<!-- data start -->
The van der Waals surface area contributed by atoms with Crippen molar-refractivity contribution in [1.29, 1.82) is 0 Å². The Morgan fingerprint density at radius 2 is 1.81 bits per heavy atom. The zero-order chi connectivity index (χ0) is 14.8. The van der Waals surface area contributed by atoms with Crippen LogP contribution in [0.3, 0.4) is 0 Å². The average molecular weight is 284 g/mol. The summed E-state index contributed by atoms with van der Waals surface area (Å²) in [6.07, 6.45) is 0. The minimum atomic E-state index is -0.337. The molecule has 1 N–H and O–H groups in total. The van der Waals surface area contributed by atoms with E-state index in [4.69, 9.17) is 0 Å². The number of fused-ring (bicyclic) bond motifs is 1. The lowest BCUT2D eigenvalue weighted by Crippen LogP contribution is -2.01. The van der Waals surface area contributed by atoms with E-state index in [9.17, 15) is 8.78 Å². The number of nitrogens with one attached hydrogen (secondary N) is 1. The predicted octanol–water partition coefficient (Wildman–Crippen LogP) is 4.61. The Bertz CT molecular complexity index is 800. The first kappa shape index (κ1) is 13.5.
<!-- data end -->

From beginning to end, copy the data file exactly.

The van der Waals surface area contributed by atoms with Crippen molar-refractivity contribution in [1.29, 1.82) is 0 Å². The Morgan fingerprint density at radius 2 is 1.81 bits per heavy atom. The zero-order chi connectivity index (χ0) is 14.8. The van der Waals surface area contributed by atoms with Crippen LogP contribution in [0.3, 0.4) is 0 Å². The average molecular weight is 284 g/mol. The summed E-state index contributed by atoms with van der Waals surface area (Å²) in [6.07, 6.45) is 0. The minimum atomic E-state index is -0.337. The molecule has 1 N–H and O–H groups in total. The van der Waals surface area contributed by atoms with E-state index in [4.69, 9.17) is 0 Å². The number of fused-ring (bicyclic) bond motifs is 1. The lowest BCUT2D eigenvalue weighted by Crippen LogP contribution is -2.01. The van der Waals surface area contributed by atoms with E-state index in [9.17, 15) is 8.78 Å². The number of nitrogens with one attached hydrogen (secondary N) is 1. The predicted octanol–water partition coefficient (Wildman–Crippen LogP) is 4.61. The Bertz CT molecular complexity index is 800. The first kappa shape index (κ1) is 13.5.